How One Man Made a Business out of Airline Upgrades

Eithad First Class Airline

Alexander Dale meets a Sydney entrepreneur who helps turn rewards points into business class seats

How many times have you tried to book a business class seat with frequent flyer points but given up in utter frustration? Do you even redeem rewards points on your credit cards, or are they largely unused from year to year?

If your answers to these questions are ‘many’, ‘no’ and ‘often’, you’re likely missing out on one of the great joys of modern air travel: turning left as you board the aircraft instead of right.

Trying to convert frequent flyer points into premium class airline seats is like searching for a needle in a haystack – a complex and time-consuming exercise leaving many individuals and companies giving up after weeks of online searches and fruitless phone calls. There has to be an easier way.

Steve Hui, CEO and founder of iFLYflat, is an enterprising Sydney-based company advising small to medium-sized businesses and high-spending consumers on how to choose the right credit cards, earn the most rewards points, and use those points to maximum effect on premium class upgrades.

“We help people fly business class without the business class price tag,” he says.

“If you have rewards points and want to put them to work, we’ll help you travel much more comfortably for much less money.”

This high-flying entrepreneur – known in travel industry circles as ‘The Points Whisperer’ – hit upon his bright idea about 10 years ago when he was working as an accountant at Macquarie Bank.

“I’d never flown Business Class until the bank sent me on a project to India,” he says. “I flew Business on one of Singapore Airlines’ first A380s and thought, wow, this is a whole new world of travel.”

Hui’s accounting brain kicked in, and after amassing frequent flyer points of his own and canvassing colleagues – who told him they rarely bothered with rewards points because it was too hard or complicated to redeem them – he soon realised there was a business opportunity.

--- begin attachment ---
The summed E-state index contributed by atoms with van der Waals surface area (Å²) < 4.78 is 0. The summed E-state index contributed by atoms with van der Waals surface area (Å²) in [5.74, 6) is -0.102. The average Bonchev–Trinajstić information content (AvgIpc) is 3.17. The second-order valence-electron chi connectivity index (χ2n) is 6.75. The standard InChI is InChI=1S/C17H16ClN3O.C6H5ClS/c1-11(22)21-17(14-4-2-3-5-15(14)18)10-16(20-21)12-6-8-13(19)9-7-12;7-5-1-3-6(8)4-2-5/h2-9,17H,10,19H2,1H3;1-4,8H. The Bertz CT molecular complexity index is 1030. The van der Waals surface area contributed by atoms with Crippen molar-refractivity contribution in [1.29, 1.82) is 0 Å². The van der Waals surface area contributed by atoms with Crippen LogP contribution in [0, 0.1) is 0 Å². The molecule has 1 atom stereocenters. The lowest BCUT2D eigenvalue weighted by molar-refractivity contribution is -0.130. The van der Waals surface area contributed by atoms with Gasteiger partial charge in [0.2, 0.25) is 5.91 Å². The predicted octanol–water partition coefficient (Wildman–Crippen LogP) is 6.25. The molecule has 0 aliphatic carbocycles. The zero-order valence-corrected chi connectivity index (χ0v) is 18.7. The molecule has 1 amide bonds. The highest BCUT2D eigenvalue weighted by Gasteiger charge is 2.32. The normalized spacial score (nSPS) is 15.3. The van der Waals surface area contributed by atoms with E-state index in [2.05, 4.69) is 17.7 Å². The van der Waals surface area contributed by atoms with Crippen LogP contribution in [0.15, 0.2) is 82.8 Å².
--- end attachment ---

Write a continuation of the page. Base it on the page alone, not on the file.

He started approaching the owners of small to medium-size businesses who were spending large amounts of money but not capitalising on the rewards points they were – or could be – collecting.

“The feedback I got was they had points but didn’t think they had a value or they didn’t know how to use them,” says Hui. “The mechanism on how to use the points just wasn’t understood. There was a disconnect from the points and they couldn’t see the prize.”

Charging a nominal fee, Hui started converting his clients’ points into Business Class upgrades and his fledgling iFLYflat business took off.

Six years on, he employs 11 staff in Sydney, Brisbane and overseas, redeems around 10 million rewards points a month on Business Class bookings, and estimates redeeming over 350 million points to date, amounting to more than 3,850 seats.

He now works with companies with turnovers of between $1 million and $50 million, saving them between 30 and 70 per cent off the cost of their business class travels.

Any company or individual working with Hui needs to have frequent flyer points – and lots of them – as upgrades can swallow up between 190,000 and 260,000 points depending on how far you want to fly.

Hui charges a base rate of between $1500 and $2500 per seat booking – again depending on where and how far you fly – and then uses your points to get the best possible Business or First Class deal.

The cost is inclusive of airline fees, surcharges and airport taxes – and invoiced only after a successful booking is made – and is often a fraction the price of a standard Business or First Class ticket.

“If you don’t have the points, you can’t play the game,” says Hui, who also operates an advisory service helping clients choose the right credit cards, earn the most rewards points, and maximise those points on premium class upgrades.

“It’s a holistic approach, an end-to-end solution that helps you earn points and helps you spend them,” he says.

Hui isn’t advocating the use of credit cards for credit purposes, rather encouraging solvent companies and individuals to put as many work and lifestyle costs and expenses on their cards to maximise the return in rewards points.

“Once you realise those points have a significant value and you use them in a strategic way, you can save thousands of dollars in air travel and fly in comfort and style,” he says.

Hui insists he isn’t a travel agent or points broker and doesn’t get special priority from the major airlines he works with. “We don’t control the seats, the airlines do, but we have learned to be really good at finding and booking those seats,” he says.

“We’re completely independent and impartial, and don’t favour one airline over another. We just use our knowledge of a complicated booking system to get our clients the best possible deals.”

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